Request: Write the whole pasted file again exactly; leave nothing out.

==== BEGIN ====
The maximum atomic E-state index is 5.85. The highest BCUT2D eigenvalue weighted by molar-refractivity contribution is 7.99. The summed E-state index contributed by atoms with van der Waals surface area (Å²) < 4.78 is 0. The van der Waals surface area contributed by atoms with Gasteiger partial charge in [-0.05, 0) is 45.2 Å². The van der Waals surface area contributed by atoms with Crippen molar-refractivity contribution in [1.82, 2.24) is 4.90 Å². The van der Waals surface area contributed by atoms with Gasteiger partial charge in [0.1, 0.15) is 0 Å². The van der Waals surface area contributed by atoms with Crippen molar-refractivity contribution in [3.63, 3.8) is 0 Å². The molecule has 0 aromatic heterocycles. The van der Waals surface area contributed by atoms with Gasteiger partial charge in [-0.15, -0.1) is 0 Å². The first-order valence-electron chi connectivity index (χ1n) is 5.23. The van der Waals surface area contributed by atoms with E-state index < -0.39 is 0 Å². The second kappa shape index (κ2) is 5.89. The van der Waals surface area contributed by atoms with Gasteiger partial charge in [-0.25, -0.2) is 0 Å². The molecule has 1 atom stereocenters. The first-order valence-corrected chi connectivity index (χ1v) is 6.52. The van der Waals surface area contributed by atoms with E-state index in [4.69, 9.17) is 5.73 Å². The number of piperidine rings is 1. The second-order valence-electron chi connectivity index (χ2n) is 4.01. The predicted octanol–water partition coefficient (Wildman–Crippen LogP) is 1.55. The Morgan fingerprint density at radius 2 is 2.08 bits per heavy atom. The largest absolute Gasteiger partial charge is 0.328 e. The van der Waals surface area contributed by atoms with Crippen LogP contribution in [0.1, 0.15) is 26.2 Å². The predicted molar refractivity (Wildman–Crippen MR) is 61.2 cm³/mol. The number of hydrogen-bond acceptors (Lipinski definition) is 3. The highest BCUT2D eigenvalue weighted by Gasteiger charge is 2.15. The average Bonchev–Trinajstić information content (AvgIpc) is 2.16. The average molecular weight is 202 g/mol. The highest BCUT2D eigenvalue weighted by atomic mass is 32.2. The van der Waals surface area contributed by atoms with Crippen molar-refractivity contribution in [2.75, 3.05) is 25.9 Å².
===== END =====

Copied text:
The maximum atomic E-state index is 5.85. The highest BCUT2D eigenvalue weighted by molar-refractivity contribution is 7.99. The summed E-state index contributed by atoms with van der Waals surface area (Å²) < 4.78 is 0. The van der Waals surface area contributed by atoms with Gasteiger partial charge in [-0.05, 0) is 45.2 Å². The van der Waals surface area contributed by atoms with Crippen molar-refractivity contribution in [1.82, 2.24) is 4.90 Å². The van der Waals surface area contributed by atoms with Gasteiger partial charge in [0.1, 0.15) is 0 Å². The van der Waals surface area contributed by atoms with Crippen molar-refractivity contribution in [3.63, 3.8) is 0 Å². The molecule has 0 aromatic heterocycles. The van der Waals surface area contributed by atoms with Gasteiger partial charge in [-0.15, -0.1) is 0 Å². The first-order valence-electron chi connectivity index (χ1n) is 5.23. The van der Waals surface area contributed by atoms with E-state index < -0.39 is 0 Å². The second kappa shape index (κ2) is 5.89. The van der Waals surface area contributed by atoms with Gasteiger partial charge in [-0.25, -0.2) is 0 Å². The molecule has 1 atom stereocenters. The first-order valence-corrected chi connectivity index (χ1v) is 6.52. The van der Waals surface area contributed by atoms with E-state index in [4.69, 9.17) is 5.73 Å². The number of piperidine rings is 1. The second-order valence-electron chi connectivity index (χ2n) is 4.01. The predicted octanol–water partition coefficient (Wildman–Crippen LogP) is 1.55. The Morgan fingerprint density at radius 2 is 2.08 bits per heavy atom. The largest absolute Gasteiger partial charge is 0.328 e. The van der Waals surface area contributed by atoms with Crippen LogP contribution in [0.1, 0.15) is 26.2 Å². The predicted molar refractivity (Wildman–Crippen MR) is 61.2 cm³/mol. The number of hydrogen-bond acceptors (Lipinski definition) is 3. The highest BCUT2D eigenvalue weighted by Gasteiger charge is 2.15. The average Bonchev–Trinajstić information content (AvgIpc) is 2.16. The average molecular weight is 202 g/mol. The highest BCUT2D eigenvalue weighted by atomic mass is 32.2. The van der Waals surface area contributed by atoms with Crippen molar-refractivity contribution in [2.75, 3.05) is 25.9 Å².